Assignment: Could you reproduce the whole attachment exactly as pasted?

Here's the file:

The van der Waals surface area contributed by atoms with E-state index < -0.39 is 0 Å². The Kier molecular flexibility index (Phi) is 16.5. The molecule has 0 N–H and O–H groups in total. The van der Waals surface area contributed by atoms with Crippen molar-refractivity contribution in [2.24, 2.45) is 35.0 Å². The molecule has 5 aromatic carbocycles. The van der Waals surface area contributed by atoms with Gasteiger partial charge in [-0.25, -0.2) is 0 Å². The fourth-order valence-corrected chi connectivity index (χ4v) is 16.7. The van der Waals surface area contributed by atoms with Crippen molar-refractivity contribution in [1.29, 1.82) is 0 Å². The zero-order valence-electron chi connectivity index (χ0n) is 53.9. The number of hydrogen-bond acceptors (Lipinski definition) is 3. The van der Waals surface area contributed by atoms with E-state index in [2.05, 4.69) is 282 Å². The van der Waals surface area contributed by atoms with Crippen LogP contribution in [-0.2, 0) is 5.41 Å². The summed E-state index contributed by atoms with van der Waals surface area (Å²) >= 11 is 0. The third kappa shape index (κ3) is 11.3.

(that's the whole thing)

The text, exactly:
The van der Waals surface area contributed by atoms with E-state index < -0.39 is 0 Å². The Kier molecular flexibility index (Phi) is 16.5. The molecule has 0 N–H and O–H groups in total. The van der Waals surface area contributed by atoms with Crippen molar-refractivity contribution in [2.24, 2.45) is 35.0 Å². The molecule has 5 aromatic carbocycles. The van der Waals surface area contributed by atoms with Gasteiger partial charge in [-0.25, -0.2) is 0 Å². The fourth-order valence-corrected chi connectivity index (χ4v) is 16.7. The van der Waals surface area contributed by atoms with Crippen molar-refractivity contribution in [1.29, 1.82) is 0 Å². The zero-order valence-electron chi connectivity index (χ0n) is 53.9. The number of hydrogen-bond acceptors (Lipinski definition) is 3. The van der Waals surface area contributed by atoms with E-state index in [2.05, 4.69) is 282 Å². The van der Waals surface area contributed by atoms with Crippen LogP contribution in [-0.2, 0) is 5.41 Å². The summed E-state index contributed by atoms with van der Waals surface area (Å²) >= 11 is 0. The third kappa shape index (κ3) is 11.3.